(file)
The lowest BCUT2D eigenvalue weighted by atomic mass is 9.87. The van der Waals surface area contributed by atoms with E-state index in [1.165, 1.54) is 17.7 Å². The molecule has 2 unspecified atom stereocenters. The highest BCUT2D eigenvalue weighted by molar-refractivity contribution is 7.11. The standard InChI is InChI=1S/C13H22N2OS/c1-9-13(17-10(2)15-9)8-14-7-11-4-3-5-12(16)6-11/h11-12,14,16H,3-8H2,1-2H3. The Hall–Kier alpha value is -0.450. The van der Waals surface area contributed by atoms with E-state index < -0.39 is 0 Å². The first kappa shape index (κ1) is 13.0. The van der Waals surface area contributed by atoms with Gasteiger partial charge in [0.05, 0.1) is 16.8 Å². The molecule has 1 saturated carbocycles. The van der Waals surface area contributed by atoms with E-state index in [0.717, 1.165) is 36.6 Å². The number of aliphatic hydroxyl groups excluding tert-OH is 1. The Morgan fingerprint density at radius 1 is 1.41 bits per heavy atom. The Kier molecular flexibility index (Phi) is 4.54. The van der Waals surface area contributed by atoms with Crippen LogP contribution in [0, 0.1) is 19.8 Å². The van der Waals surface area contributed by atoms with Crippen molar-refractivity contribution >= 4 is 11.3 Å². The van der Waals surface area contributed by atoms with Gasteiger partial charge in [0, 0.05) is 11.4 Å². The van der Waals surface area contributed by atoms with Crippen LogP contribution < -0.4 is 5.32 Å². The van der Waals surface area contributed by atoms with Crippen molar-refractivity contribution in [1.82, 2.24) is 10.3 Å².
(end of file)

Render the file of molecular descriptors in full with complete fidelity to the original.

The lowest BCUT2D eigenvalue weighted by atomic mass is 9.87. The van der Waals surface area contributed by atoms with E-state index in [1.165, 1.54) is 17.7 Å². The molecule has 2 unspecified atom stereocenters. The highest BCUT2D eigenvalue weighted by molar-refractivity contribution is 7.11. The standard InChI is InChI=1S/C13H22N2OS/c1-9-13(17-10(2)15-9)8-14-7-11-4-3-5-12(16)6-11/h11-12,14,16H,3-8H2,1-2H3. The Hall–Kier alpha value is -0.450. The van der Waals surface area contributed by atoms with E-state index < -0.39 is 0 Å². The first kappa shape index (κ1) is 13.0. The van der Waals surface area contributed by atoms with Gasteiger partial charge in [0.05, 0.1) is 16.8 Å². The molecule has 1 saturated carbocycles. The van der Waals surface area contributed by atoms with E-state index in [0.717, 1.165) is 36.6 Å². The number of aliphatic hydroxyl groups excluding tert-OH is 1. The Morgan fingerprint density at radius 1 is 1.41 bits per heavy atom. The Kier molecular flexibility index (Phi) is 4.54. The van der Waals surface area contributed by atoms with Crippen LogP contribution in [0, 0.1) is 19.8 Å². The van der Waals surface area contributed by atoms with Crippen molar-refractivity contribution >= 4 is 11.3 Å². The van der Waals surface area contributed by atoms with Gasteiger partial charge in [0, 0.05) is 11.4 Å². The van der Waals surface area contributed by atoms with Crippen LogP contribution < -0.4 is 5.32 Å². The van der Waals surface area contributed by atoms with Crippen molar-refractivity contribution in [1.82, 2.24) is 10.3 Å².